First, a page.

New review highlights complexities of labeling birds as good or bad on farms

black and blue bird with a moth in its mouth

Much research has shown the benefits of birds on farms when they eat insect (or even animal) pests to crops, but other research also shows that birds can be pests when they eat the crops themselves. Few studies consider the pros and cons together, but a new review published in the Journal of Integrated Pest Management takes on the challenge and shows that despite the complexities, birds can be an important contributor to pest management strategies. The review explores the changing history of birds on farms from largely hunted to revered for their natural control of crop pests, back to exclusion due to fear of birds as pests and food safety risks. The authors highlight ways to enhance on-farm bird presence, and acknowledge the disservices birds can provide, offering strategies to reduce bird damage. The authors have also contributed a blog to the journal that dives deeper into the complexities of mockingbirds on California strawberry farms, where mockingbirds are found to eat strawberries and also insect pests that damage strawberries. In this case. the mockingbird represents the reality for farmers with many birds that can be both friend and foe, complicating pest management strategies. Ultimately though, this research is optimistic about finding ways to enhance the net positive benefits of birds on farms.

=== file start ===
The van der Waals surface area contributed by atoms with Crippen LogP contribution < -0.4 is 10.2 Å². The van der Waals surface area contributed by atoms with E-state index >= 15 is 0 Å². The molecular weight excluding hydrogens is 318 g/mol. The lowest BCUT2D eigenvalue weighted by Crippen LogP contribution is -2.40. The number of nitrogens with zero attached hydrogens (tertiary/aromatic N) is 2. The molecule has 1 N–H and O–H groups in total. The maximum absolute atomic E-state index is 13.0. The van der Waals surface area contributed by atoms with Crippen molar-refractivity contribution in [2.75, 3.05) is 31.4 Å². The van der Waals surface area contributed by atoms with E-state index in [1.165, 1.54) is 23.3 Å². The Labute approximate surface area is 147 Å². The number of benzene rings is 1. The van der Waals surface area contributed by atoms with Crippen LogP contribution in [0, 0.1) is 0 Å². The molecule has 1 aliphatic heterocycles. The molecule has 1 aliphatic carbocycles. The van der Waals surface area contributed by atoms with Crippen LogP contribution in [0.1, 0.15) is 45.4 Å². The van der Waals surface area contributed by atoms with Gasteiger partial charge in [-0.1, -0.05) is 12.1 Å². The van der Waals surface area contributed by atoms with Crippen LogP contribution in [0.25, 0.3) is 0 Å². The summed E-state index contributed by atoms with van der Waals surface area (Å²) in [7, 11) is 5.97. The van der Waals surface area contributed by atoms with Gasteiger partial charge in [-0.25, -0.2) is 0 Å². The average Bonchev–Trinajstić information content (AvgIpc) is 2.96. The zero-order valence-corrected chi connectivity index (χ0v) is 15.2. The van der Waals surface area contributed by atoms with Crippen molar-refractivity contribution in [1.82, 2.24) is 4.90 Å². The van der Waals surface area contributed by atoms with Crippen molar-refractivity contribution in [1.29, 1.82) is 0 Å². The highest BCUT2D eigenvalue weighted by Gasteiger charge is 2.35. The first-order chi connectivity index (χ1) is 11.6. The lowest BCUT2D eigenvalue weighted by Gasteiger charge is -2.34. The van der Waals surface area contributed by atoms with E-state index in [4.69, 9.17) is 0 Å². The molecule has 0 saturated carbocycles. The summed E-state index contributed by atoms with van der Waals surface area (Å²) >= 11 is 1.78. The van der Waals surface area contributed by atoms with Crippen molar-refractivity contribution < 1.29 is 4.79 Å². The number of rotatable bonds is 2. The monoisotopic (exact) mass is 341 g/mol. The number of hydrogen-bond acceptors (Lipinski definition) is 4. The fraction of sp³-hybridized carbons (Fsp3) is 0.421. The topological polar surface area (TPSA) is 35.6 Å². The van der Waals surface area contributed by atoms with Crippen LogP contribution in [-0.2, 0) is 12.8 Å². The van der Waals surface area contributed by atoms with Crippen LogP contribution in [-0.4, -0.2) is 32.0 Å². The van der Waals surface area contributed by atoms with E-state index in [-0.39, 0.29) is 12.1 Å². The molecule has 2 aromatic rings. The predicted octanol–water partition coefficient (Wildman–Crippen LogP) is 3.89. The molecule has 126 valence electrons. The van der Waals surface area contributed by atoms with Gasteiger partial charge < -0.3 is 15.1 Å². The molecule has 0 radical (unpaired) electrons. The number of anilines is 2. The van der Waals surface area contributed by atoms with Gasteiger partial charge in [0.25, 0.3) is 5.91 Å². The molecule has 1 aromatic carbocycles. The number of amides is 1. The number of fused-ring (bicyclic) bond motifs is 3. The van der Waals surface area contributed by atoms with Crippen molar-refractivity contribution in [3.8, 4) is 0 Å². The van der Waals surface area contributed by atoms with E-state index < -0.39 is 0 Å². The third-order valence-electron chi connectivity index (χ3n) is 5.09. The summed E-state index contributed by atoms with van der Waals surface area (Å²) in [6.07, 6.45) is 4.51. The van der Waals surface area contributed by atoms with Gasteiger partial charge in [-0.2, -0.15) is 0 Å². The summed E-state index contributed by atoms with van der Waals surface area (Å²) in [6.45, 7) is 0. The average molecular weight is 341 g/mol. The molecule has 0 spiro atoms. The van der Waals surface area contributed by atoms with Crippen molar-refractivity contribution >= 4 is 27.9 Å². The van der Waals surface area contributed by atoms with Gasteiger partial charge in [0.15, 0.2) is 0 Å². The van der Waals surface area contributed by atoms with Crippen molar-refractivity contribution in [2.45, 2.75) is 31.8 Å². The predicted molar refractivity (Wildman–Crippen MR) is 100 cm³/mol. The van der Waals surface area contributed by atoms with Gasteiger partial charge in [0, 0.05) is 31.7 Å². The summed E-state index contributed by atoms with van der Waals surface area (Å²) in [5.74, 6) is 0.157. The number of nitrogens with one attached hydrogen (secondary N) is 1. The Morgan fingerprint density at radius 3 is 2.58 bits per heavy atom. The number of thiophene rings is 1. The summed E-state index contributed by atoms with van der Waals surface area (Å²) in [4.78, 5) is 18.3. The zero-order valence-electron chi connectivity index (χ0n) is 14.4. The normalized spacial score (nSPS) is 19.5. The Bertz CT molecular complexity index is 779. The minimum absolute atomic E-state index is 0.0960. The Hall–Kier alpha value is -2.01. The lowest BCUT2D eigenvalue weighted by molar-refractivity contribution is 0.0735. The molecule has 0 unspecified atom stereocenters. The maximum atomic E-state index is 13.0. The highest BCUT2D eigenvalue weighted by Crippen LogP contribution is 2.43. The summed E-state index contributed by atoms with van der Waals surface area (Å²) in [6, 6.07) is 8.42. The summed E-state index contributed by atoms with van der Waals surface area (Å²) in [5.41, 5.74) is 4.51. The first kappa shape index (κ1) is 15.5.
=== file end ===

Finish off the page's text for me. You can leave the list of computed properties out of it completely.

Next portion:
Photo Credit: Shannon Litt; 

Banner Photo Credit: Mohan Murugesan;